The Less Deceived

In City Journal Dalrymple reports on the uncovering of a corruption scandal in the British educational bureacracy:

The Times Educational Supplement is Britain’s most important journal for the teaching profession. In the January 6 edition, it described the methods school principals use to deceive the official inspectorate of schools. The inspectorate’s reports, in the words of the TES, “are vital checks on the performance of schools, relied on and trusted by parents and those running and working in the system.” The precise extent of the principals’ cheating is, in the nature of things, difficult to measure. But once the principals know that an inspection is coming, many employ techniques such as paying disruptive pupils to stay home, sending bad pupils on day trips to amusement parks, pretending to take disciplinary action against bad teachers, drafting well-regarded teachers temporarily from other schools, borrowing displays of student work done in other schools, and so forth. It’s Gogol’s Government Inspector translated to the educational sphere.

Read the whole, sad thing.

3 thoughts on “The Less Deceived

  1. mike

    Plenty of this happens in Australia as well. Additionally, there’s a silly standardised literacy/numeracy test which all the kids sit in Years 7 and 9 (age 12-13 and 14-15), the pretext for which is “identification of schools in need” (its real purpose, of course, is to provide employment or at least activity for those in the increasingly bloated education bureaucracy). Schools have been in a state of panic over this since it’s been introduced, and keeping underperforming kids away from school on the day of the test is now standard practice at a great many schools (not all of them public, either, by any means).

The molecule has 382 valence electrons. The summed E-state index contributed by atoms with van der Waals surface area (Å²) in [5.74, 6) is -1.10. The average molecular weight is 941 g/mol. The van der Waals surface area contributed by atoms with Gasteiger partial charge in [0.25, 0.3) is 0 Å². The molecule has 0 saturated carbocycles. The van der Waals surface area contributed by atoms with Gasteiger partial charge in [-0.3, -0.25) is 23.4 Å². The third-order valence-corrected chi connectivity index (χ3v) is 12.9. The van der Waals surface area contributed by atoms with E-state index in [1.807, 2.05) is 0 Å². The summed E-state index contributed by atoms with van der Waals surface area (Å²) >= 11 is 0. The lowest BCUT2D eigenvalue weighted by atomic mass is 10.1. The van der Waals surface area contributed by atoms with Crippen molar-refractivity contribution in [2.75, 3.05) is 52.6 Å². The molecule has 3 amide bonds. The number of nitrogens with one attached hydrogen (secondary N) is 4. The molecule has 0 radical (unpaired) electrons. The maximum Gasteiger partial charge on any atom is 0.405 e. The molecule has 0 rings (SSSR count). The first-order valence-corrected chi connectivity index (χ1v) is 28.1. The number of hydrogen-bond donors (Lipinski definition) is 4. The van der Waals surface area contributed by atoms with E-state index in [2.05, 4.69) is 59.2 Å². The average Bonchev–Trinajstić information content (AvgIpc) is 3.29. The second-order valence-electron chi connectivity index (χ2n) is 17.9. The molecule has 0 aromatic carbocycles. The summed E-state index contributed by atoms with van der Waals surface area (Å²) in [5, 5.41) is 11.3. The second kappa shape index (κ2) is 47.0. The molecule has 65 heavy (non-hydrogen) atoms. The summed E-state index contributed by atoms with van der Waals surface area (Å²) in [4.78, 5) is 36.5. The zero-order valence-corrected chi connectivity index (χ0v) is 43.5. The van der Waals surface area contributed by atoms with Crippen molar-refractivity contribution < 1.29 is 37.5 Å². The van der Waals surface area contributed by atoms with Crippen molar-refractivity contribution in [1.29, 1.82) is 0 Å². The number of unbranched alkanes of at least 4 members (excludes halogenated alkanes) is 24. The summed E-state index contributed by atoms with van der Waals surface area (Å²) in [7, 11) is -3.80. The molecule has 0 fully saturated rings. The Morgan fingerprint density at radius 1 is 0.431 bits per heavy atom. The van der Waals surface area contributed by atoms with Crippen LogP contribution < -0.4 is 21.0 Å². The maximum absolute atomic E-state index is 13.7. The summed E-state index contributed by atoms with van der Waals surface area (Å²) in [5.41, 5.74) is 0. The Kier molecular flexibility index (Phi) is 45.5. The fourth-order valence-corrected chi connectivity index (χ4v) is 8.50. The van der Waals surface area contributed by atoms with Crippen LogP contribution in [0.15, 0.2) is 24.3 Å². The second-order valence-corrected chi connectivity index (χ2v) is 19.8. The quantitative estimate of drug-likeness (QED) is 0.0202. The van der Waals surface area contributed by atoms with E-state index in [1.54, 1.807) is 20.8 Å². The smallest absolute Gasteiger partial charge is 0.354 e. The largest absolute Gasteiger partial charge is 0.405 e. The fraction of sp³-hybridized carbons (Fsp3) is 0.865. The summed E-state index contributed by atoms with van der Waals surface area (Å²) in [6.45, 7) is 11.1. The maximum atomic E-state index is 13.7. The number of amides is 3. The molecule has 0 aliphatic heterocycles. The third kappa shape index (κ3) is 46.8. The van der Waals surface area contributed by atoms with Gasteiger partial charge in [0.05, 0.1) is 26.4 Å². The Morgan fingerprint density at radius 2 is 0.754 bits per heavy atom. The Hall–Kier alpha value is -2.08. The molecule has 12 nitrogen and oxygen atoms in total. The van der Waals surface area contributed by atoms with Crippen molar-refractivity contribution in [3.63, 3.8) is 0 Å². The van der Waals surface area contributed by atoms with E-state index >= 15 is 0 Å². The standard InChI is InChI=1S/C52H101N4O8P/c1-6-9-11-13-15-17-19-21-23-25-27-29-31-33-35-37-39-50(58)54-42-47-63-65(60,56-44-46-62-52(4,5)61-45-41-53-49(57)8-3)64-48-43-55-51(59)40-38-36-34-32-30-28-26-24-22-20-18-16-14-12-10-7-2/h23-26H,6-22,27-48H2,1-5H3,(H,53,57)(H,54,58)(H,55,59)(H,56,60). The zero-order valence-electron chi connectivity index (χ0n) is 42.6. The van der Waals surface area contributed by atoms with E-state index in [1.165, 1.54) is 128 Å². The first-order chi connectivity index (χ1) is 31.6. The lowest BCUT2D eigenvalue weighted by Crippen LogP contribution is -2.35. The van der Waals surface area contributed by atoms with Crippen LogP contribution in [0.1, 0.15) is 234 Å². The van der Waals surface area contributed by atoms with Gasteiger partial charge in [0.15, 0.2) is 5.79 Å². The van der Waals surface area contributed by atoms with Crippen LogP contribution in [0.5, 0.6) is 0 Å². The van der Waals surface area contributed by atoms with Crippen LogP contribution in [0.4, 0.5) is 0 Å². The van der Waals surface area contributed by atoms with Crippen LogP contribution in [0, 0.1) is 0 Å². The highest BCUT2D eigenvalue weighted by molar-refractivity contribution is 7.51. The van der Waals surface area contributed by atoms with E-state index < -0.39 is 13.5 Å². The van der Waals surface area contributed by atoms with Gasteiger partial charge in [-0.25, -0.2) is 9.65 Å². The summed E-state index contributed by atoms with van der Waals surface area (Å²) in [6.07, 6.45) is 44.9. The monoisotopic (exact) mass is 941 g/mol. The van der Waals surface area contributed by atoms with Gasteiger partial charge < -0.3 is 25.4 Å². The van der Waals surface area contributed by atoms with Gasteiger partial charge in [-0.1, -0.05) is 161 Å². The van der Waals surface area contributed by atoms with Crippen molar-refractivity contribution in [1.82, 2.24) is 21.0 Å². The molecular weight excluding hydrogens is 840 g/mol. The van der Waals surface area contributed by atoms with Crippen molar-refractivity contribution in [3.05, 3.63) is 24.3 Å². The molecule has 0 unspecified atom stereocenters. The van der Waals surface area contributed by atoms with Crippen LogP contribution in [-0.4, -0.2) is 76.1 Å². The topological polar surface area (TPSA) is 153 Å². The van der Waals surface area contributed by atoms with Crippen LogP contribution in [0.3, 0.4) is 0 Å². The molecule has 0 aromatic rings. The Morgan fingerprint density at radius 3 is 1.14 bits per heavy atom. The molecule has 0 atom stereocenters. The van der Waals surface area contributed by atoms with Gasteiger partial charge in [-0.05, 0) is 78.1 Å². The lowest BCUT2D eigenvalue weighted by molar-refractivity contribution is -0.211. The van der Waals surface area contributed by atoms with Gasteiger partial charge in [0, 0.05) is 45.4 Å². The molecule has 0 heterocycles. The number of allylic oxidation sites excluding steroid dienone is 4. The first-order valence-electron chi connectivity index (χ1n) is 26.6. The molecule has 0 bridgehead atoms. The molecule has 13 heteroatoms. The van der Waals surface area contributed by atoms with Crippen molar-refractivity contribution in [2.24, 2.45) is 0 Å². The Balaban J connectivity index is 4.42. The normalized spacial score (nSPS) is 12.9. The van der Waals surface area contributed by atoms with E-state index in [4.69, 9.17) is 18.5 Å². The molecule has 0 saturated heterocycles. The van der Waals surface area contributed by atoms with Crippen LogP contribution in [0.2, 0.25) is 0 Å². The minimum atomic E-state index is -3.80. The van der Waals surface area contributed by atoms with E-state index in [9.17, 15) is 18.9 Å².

2. Andrew S

    I’ve known this for years. I was at a secondary school in central England in 1996 when a school inspection was announced. Most of the teachers openly mocked the idea of the inspection, and would boast to the pupils/students of how they were going to give a false impression to the inspectors when they came. I remember thinking how stupid it was that warnings were given to the school as to when the inspections were going to take place.

  3. Clinton

    Thanks, Mike and Andrew. It’s good to hear first-hand confirmation from actual witnesses. I’m sure the same thing goes on here in America, especially in New York, where the education bureaucracy’s hold on the system is total, and students are the least of the concerns.


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